Gender Bending With Grant Achatz and Dana Cowin at Astor Center [events]
Last night, New York's Astor Center played host to an event entitled "Gender Confusion: Unraveling the Myths of Gender in the Restaurant Kitchen," in which culinary glitterati were presented with dishes and asked to guess whether they were made by a man or a woman. Moderators Hugh Merwin and Tejal Rao hosted an impressive panel of palates that included Alinea chef Grant Achatz, Food & Wine editor-in-chief Dana Cowin, cookbook author Gwen Hyman, and Serious Eats' Ed Levine.
How it all worked:
The panel was presented ten courses in sets of two, one made by a man and one by a woman. They tasted both dishes before discussing their thoughts with the audience and casting their votes for the chefs' genders. After the panelists stated their predictions, the chefs of each course were revealed, and they came out to discuss the results, introduce themselves, and answer any questions.
Off the bat, Achatz voiced an opinion that the chefs were out to get them: "I'll be curious to see if the male chefs try to make a feminine dish to try and trick us and vice versa." His opinion was almost unanimous across the panel, who were convinced they'd see dishes dominated by ingredients and colors with a strong gender association — manly bacon, or bright pink garnishes.
The panelists wound up not discussing every course, but there was some strong opinions: for Course 3, the entire panel thought that a female produced A, and a male B; for Course 4 Corwin and Levine predicted that A was a male and B female, while Hyman and Achatz agreed on the opposite. Dish B of Course 2 included shaved asparagus, and Hyman predicted that a man had made the dish, since men love toys and shaving asparagus involves using a mandoline.
In an absolute give away, Iuzzini presented his signature "Dessert Fourplay." Although the panel sort of gleefully accepted it, I feel it took away from the entire purpose of the experiment. Did no one tell him what the event was about?
A recurring idea brought up by the panel was that it's personality, not gender, that set one dishes apart from another. Hyman expanded on this towards the end by stating "The greatest chefs are the sum of their experiences - you are who you are, and most importantly, that's what should be brought to the plate." Hyman
turned to mentioned some very old cultural stereotypes, "Women cook with the heart, men cook with the head — because women have hearts and men have brains."
Achatz admitted that he saw skill more than gender. In response to the first course, he said "As a chef I can't help but focus on certain details like the fried, dried fava beans and the celery heart leaves, which to me – has nothing to do with gender per se, but, I can tell that that dish is made by someone who has extensive experience in the kitchen." (The kitchen at Alinea currently employees 22 chefs, 5 of which are women.)
Of course, no forum discussion could take place these days without the mention of Alice Waters — and after Merwin quoted something long and confusing from her, Hyman quipped, "What does that even mean?" He admitted, he wasn't sure himself. And the mention of Alice gave rise to an interesting tangent about how Achatz might have developed differently as a chef had his California training involved working for Waters at Chez Panisse instead of Thomas Keller at the French Laundry. He admitted, " I would expect my personality would have changed drastically and therefore my cooking as well." Hyman added, "Your mentor can make such a different in the way that you cook. If Mario Batali learned to make pasta from a Grandma in Italy (which he did) then he might have a light hand – and then if Anne Burrell learned from Mario, then she might have a light hand. Mentorship plays a key role."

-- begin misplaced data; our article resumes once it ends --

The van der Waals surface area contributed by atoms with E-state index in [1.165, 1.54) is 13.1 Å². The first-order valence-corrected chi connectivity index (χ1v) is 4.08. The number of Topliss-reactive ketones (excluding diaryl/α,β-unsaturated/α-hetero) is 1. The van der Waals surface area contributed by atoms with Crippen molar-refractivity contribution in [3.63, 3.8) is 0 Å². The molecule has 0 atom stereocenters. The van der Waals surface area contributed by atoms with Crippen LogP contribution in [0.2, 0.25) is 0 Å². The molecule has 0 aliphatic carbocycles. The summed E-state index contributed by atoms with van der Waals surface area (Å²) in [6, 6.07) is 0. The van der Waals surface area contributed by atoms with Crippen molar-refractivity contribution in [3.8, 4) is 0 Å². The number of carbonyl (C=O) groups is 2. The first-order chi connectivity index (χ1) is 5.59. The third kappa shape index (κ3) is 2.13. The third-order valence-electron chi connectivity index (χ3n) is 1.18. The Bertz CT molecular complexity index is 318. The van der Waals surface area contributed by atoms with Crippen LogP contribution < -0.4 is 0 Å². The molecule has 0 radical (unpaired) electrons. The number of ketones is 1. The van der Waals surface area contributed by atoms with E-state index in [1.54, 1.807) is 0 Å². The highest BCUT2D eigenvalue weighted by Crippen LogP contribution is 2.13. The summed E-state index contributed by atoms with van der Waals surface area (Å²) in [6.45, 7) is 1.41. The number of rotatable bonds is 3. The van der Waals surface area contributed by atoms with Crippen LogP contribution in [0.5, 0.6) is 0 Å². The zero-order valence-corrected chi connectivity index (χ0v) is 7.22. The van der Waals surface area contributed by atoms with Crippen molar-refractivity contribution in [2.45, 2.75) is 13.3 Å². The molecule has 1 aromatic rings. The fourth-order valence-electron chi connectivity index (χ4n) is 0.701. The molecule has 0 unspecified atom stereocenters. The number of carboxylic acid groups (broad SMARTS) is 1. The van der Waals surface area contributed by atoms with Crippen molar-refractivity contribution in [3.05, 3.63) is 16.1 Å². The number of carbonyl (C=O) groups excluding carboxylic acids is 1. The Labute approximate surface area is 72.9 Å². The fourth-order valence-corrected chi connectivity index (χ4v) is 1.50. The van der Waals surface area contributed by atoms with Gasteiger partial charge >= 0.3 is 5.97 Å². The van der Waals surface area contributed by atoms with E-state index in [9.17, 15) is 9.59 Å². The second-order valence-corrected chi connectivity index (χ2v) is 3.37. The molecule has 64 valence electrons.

For all the interesting conversation, watching people eat and talk about food (and not eating the dish yourself) for two hours isn't easy on the audience. There was a lot of "dead air" to fill between courses, filled awkwardly with readings of long passages from Gastronomica articles. As a direct result of this, much of the audience left before the end the discussion — by the end, the entire front section (with the exception of Gourmet contributor Francis Lam) had gone off to find something to eat. By a man or a woman, presumably they didn't care.
The following is both the results of the gender of each dish, as well as which chef created it.
Rhubarb Gimlet – Citadelle, Gin, Fresh Rhubarb Juice, Sugar –A, Eben Freeman (M)
Honeysuckle – Citadelle Gin, Lemon, Honey syrup, Grapefruit, Tonic –B Aisha Sharpe (F)
Course 1 – Fava Beans
Warm Fava Bean Salad, Spring Garlic, Chilis, and Tofu –A, Julie Farias (F)
Sautéed Scallops, Fava Beans and Smoked Ham – B, Doug Psaltis (M)
Course 2 – Pasta
Grilled Asparagus, Artichoke Confit, Wild Mushrooms, Salsify Noodles and Truffle Dressing – A, Brad Farmerie (M)
Goat Cheese and Asparagus Ravioli, Shaved Asparagus and Pecorino – B, Anne Burrell (F)
Course 3 – Sardines
Sardine, Salsa Verde, Lemon Butter and Hazelnuts – A, Emma Hearst (F)
Crispy Sardine Salad with Provencal Flavors – B, Jason Neroni (M)
Course 4 – Squab
Spiced Squad, Mousserone Mushrooms and Lychee – A, Aktar Nawab (M)
Roasted Squab, Marcona Almond, Fava Beans and Sherry – B, Alex Guarnaschelli (F)
Course 5 – Rhubarb
Rhubarb Strawberry Shortcake Bar with Beer Gelee -A, Vera Tong (F)
Rhubarb Medley: Rhubarb Cheesecake, Raspberry Condiment –B, Johnny Iuzzuni (M)
Green Tea Cake with Hibiscus Poached Rhubarb
Rhubarb Panna Cotta with Coconut Petite Beurre and Blackberry Gel
Rhubarb and Birch Beer Ice Cream Float